Last month in Mississippi, African-Americans voted their choice in the Republican primary election. Some pundits see it as a strategic move to select the lesser of two evils, resulting in "mainstream" incumbent Thad Cochran fending off Tea Party challenger Chris McDaniel.

That interpretation is the default view of the pundit class, but those who accept it are missing the point: The African-American vote was actually a demonstration of voting power that recalls the Freedom Summer of 1964.

Despite the promise of equality at the American founding, African-Americans had been relegated to second-class citizenship and restricted from voting even long after emancipation. One response was to launch a campaign of peaceful civil disobedience to gain full inclusion in American society, with all the attendant rights and responsibilities.

The Freedom Summer of 1964, also known as the Mississippi Summer Project, manifested itself in a local movement that took on national and international significance. Blacks and Whites worked together and sacrificed their safety and careers to ensure that all Americans had equal rights under the law.

Change was in the air, and nowhere was this more evident than in African-Americans demanding their unrestricted right to vote and enjoy the benefits of American citizenship that is our birthright. Success came in the signing of the Voting Rights Act of 1965.

African-Americans were free at last to cast their vote for the type of nation and government they wanted. Men and women of courage marched -- and in some cases died -- for the right of African-Americans to swim in the mainstream of American culture, business, economics, politics and international affairs.

But 50 years later, voter apathy is at an all-time high and trust in government is running at an all-time low. In these conditions, African-Americans choose to cast votes in a Republican race. The significance, unfortunately, is lost on many young African-Americans.

Many invoke the name of Martin Luther King once a year but know little to nothing about the fight for civil rights. Many would be hard-pressed to identify those who made great sacrifices on their behalf.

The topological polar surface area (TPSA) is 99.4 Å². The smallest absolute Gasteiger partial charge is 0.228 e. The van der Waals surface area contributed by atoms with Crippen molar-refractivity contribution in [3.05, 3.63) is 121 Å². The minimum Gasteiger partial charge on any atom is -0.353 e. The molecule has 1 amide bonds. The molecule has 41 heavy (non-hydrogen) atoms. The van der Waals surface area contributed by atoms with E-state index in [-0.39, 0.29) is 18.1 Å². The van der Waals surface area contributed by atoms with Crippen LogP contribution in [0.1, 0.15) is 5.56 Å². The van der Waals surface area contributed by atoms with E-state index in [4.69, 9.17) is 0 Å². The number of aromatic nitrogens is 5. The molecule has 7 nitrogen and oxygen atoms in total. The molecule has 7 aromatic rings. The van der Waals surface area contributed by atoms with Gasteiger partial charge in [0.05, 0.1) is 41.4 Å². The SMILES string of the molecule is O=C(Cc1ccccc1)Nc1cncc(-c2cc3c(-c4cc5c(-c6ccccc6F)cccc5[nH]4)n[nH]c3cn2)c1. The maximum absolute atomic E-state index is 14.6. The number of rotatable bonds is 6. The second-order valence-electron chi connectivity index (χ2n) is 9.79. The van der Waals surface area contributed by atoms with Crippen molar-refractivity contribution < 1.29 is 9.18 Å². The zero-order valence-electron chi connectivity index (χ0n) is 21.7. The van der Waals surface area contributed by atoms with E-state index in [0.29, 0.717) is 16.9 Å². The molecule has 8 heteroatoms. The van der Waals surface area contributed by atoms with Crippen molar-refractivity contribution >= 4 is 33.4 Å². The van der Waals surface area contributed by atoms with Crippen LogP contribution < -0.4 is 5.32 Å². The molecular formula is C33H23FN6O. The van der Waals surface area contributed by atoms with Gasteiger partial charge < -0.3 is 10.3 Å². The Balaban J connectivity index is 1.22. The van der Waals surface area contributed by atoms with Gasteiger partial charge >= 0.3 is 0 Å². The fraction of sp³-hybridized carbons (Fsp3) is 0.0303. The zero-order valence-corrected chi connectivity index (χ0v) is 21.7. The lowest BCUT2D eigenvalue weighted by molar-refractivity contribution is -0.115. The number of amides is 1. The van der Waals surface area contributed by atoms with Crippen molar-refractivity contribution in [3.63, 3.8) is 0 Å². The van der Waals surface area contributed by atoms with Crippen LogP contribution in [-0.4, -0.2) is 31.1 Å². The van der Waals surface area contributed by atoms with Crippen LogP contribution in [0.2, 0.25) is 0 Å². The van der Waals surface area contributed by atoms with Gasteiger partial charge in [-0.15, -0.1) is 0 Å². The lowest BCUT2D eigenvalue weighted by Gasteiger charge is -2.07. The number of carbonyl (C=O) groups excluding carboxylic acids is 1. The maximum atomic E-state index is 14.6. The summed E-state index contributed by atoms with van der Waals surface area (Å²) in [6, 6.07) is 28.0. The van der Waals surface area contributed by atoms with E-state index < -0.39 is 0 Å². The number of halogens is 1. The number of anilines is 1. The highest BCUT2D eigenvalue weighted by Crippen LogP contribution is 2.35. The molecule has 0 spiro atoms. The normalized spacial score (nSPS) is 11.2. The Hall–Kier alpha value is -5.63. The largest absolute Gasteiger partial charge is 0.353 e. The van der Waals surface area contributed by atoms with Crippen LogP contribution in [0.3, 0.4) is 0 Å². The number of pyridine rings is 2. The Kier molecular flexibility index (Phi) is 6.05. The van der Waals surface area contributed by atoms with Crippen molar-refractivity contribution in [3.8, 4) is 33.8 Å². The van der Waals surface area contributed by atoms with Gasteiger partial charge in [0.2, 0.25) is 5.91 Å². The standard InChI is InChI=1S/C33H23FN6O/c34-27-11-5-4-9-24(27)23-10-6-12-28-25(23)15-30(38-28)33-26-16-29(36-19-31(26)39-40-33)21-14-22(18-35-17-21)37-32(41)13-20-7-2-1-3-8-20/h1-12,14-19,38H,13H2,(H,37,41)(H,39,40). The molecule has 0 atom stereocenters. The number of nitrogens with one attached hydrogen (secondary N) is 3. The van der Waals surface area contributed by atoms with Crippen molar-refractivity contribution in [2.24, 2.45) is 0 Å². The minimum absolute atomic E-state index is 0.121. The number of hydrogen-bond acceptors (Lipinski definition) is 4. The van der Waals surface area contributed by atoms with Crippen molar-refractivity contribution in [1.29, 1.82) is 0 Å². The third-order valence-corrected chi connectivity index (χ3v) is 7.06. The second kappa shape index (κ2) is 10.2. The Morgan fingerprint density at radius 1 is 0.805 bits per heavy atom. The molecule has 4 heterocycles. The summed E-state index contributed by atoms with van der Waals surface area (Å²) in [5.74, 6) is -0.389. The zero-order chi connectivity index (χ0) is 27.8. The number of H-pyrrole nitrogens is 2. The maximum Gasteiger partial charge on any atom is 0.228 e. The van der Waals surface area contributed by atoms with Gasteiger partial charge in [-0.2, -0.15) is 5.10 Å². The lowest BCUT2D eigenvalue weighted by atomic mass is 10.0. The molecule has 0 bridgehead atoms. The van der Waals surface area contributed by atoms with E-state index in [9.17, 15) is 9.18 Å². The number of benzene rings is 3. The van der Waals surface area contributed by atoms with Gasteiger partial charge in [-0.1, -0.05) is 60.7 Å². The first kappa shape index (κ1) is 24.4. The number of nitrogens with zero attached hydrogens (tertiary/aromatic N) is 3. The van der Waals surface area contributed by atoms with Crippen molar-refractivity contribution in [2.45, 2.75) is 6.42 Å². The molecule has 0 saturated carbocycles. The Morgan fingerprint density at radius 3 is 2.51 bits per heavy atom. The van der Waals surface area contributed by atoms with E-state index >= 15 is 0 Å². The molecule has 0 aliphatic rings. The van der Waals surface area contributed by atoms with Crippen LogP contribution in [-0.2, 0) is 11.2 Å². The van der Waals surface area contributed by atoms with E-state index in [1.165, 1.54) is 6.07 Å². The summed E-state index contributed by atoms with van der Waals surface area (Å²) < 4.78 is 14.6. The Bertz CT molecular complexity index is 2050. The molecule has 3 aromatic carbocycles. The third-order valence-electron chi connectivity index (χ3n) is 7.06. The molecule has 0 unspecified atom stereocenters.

Despite the great victory for civil rights, many see themselves as hopeless victims, powerless to influence their fate. Far too many Gen Xers and Millennial African-Americans embrace a culture of violence and alienation. That pathology promotes a kind of self-imposed second-class citizenship, a stark contrast to the Freedom Riders who saw the glass as half full and pursued a course of action that resulted in opportunity and upward mobility.

In 2014, the economy is still sluggish, and many Americans, black and white, are still without jobs. On the other hand, election season is here and all Americans will soon have the opportunity to assess their candidates on a variety of issues.

These range from threats to citizens' privacy and personal liberties to conditions for enterprise and business creation. Voters are also likely to seek candidates' views on a government that is responsible, transparent and accountable to the people.

This summer, Americans remember that the right to vote was won at great cost, and rightly celebrate the victory. But the right to vote is useless unless voters choose to exercise it.

African-Americans in Mississippi just did that, in a Republican primary run-off no less. And it was they who determined the outcome. That kind of clout should put all politicians on notice that, as in the Freedom Summer of 1964, change is again in the wind.

Robert L. Morris, Jr., is a policy fellow at the Independent Institute in Oakland, publisher of Race and Liberty in America: The Essential Reader, edited by Jonathan Bean.